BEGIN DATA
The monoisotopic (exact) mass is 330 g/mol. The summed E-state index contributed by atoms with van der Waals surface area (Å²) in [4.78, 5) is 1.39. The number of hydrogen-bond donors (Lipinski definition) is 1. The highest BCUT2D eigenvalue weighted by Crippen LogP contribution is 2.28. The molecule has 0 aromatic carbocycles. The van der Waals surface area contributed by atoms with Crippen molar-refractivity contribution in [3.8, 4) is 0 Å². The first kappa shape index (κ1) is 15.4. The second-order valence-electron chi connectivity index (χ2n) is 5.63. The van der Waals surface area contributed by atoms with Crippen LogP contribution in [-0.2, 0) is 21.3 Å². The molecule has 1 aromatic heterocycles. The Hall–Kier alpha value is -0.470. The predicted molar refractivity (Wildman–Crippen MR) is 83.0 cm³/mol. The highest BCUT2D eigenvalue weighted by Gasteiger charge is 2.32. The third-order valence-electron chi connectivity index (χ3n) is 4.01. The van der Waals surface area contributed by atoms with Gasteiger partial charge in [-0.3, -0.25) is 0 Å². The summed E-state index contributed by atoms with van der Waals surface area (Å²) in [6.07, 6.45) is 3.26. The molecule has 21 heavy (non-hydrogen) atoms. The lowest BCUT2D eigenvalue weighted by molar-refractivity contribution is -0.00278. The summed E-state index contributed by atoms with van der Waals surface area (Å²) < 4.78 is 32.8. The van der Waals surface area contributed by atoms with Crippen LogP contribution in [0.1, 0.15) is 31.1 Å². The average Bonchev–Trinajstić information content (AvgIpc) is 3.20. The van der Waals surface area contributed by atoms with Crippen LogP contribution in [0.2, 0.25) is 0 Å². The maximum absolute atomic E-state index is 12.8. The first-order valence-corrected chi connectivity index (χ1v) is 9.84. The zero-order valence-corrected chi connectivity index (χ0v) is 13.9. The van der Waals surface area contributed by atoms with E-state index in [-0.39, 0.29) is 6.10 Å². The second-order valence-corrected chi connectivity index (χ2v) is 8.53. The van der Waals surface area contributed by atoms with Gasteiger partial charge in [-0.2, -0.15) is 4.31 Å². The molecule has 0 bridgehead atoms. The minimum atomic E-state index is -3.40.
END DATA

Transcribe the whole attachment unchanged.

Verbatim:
The monoisotopic (exact) mass is 330 g/mol. The summed E-state index contributed by atoms with van der Waals surface area (Å²) in [4.78, 5) is 1.39. The number of hydrogen-bond donors (Lipinski definition) is 1. The highest BCUT2D eigenvalue weighted by Crippen LogP contribution is 2.28. The molecule has 0 aromatic carbocycles. The van der Waals surface area contributed by atoms with Crippen molar-refractivity contribution in [3.8, 4) is 0 Å². The first kappa shape index (κ1) is 15.4. The second-order valence-electron chi connectivity index (χ2n) is 5.63. The van der Waals surface area contributed by atoms with Crippen LogP contribution in [-0.2, 0) is 21.3 Å². The molecule has 1 aromatic heterocycles. The Hall–Kier alpha value is -0.470. The predicted molar refractivity (Wildman–Crippen MR) is 83.0 cm³/mol. The highest BCUT2D eigenvalue weighted by Gasteiger charge is 2.32. The third-order valence-electron chi connectivity index (χ3n) is 4.01. The van der Waals surface area contributed by atoms with Gasteiger partial charge in [-0.3, -0.25) is 0 Å². The summed E-state index contributed by atoms with van der Waals surface area (Å²) in [6.07, 6.45) is 3.26. The molecule has 21 heavy (non-hydrogen) atoms. The lowest BCUT2D eigenvalue weighted by molar-refractivity contribution is -0.00278. The summed E-state index contributed by atoms with van der Waals surface area (Å²) < 4.78 is 32.8. The van der Waals surface area contributed by atoms with Crippen LogP contribution in [0.1, 0.15) is 31.1 Å². The average Bonchev–Trinajstić information content (AvgIpc) is 3.20. The van der Waals surface area contributed by atoms with Crippen LogP contribution in [0.2, 0.25) is 0 Å². The maximum absolute atomic E-state index is 12.8. The first-order valence-corrected chi connectivity index (χ1v) is 9.84. The zero-order valence-corrected chi connectivity index (χ0v) is 13.9. The van der Waals surface area contributed by atoms with E-state index in [-0.39, 0.29) is 6.10 Å². The second-order valence-corrected chi connectivity index (χ2v) is 8.53. The van der Waals surface area contributed by atoms with Gasteiger partial charge in [-0.2, -0.15) is 4.31 Å². The molecule has 0 bridgehead atoms. The minimum atomic E-state index is -3.40.